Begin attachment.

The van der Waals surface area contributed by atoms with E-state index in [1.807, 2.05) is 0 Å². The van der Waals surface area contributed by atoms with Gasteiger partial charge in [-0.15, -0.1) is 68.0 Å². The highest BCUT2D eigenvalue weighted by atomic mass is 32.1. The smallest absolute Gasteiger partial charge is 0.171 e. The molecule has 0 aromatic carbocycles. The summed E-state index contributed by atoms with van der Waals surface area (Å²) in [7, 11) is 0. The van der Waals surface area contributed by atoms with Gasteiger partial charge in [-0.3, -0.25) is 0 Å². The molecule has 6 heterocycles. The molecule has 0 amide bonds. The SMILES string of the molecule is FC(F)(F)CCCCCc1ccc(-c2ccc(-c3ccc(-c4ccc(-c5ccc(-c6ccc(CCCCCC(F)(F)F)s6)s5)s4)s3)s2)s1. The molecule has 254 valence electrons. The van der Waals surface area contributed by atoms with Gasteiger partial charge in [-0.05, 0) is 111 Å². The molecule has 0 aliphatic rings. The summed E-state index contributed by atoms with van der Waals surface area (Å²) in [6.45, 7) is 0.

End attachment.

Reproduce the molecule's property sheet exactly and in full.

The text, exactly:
The van der Waals surface area contributed by atoms with E-state index in [1.807, 2.05) is 0 Å². The van der Waals surface area contributed by atoms with Gasteiger partial charge in [-0.15, -0.1) is 68.0 Å². The highest BCUT2D eigenvalue weighted by atomic mass is 32.1. The smallest absolute Gasteiger partial charge is 0.171 e. The molecule has 0 aromatic carbocycles. The summed E-state index contributed by atoms with van der Waals surface area (Å²) in [7, 11) is 0. The van der Waals surface area contributed by atoms with Gasteiger partial charge in [-0.3, -0.25) is 0 Å². The molecule has 6 heterocycles. The molecule has 0 amide bonds. The SMILES string of the molecule is FC(F)(F)CCCCCc1ccc(-c2ccc(-c3ccc(-c4ccc(-c5ccc(-c6ccc(CCCCCC(F)(F)F)s6)s5)s4)s3)s2)s1. The molecule has 254 valence electrons. The van der Waals surface area contributed by atoms with Gasteiger partial charge in [-0.05, 0) is 111 Å². The molecule has 0 aliphatic rings. The summed E-state index contributed by atoms with van der Waals surface area (Å²) in [6.45, 7) is 0.